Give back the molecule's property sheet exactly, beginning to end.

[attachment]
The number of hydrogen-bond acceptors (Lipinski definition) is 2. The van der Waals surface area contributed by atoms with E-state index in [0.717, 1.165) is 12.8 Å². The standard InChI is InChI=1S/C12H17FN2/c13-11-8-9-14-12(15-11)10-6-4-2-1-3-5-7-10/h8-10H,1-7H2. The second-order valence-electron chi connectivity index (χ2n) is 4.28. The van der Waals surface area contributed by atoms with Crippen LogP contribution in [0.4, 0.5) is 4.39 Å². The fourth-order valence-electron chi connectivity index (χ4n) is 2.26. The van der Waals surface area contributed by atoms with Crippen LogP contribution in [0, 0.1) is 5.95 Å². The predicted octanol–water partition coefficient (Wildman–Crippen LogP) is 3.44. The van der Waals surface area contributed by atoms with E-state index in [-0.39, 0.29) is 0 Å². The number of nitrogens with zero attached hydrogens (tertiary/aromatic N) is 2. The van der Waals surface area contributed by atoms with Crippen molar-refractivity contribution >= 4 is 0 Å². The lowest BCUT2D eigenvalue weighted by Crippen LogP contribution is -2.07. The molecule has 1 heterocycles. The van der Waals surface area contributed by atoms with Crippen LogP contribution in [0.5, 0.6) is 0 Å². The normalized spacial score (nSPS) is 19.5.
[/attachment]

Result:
The number of hydrogen-bond acceptors (Lipinski definition) is 2. The van der Waals surface area contributed by atoms with E-state index in [0.717, 1.165) is 12.8 Å². The standard InChI is InChI=1S/C12H17FN2/c13-11-8-9-14-12(15-11)10-6-4-2-1-3-5-7-10/h8-10H,1-7H2. The second-order valence-electron chi connectivity index (χ2n) is 4.28. The van der Waals surface area contributed by atoms with Crippen LogP contribution in [0.4, 0.5) is 4.39 Å². The fourth-order valence-electron chi connectivity index (χ4n) is 2.26. The van der Waals surface area contributed by atoms with Crippen LogP contribution in [0, 0.1) is 5.95 Å². The predicted octanol–water partition coefficient (Wildman–Crippen LogP) is 3.44. The van der Waals surface area contributed by atoms with E-state index in [-0.39, 0.29) is 0 Å². The number of nitrogens with zero attached hydrogens (tertiary/aromatic N) is 2. The van der Waals surface area contributed by atoms with Crippen molar-refractivity contribution >= 4 is 0 Å². The lowest BCUT2D eigenvalue weighted by Crippen LogP contribution is -2.07. The molecule has 1 heterocycles. The van der Waals surface area contributed by atoms with Crippen LogP contribution in [0.5, 0.6) is 0 Å². The normalized spacial score (nSPS) is 19.5.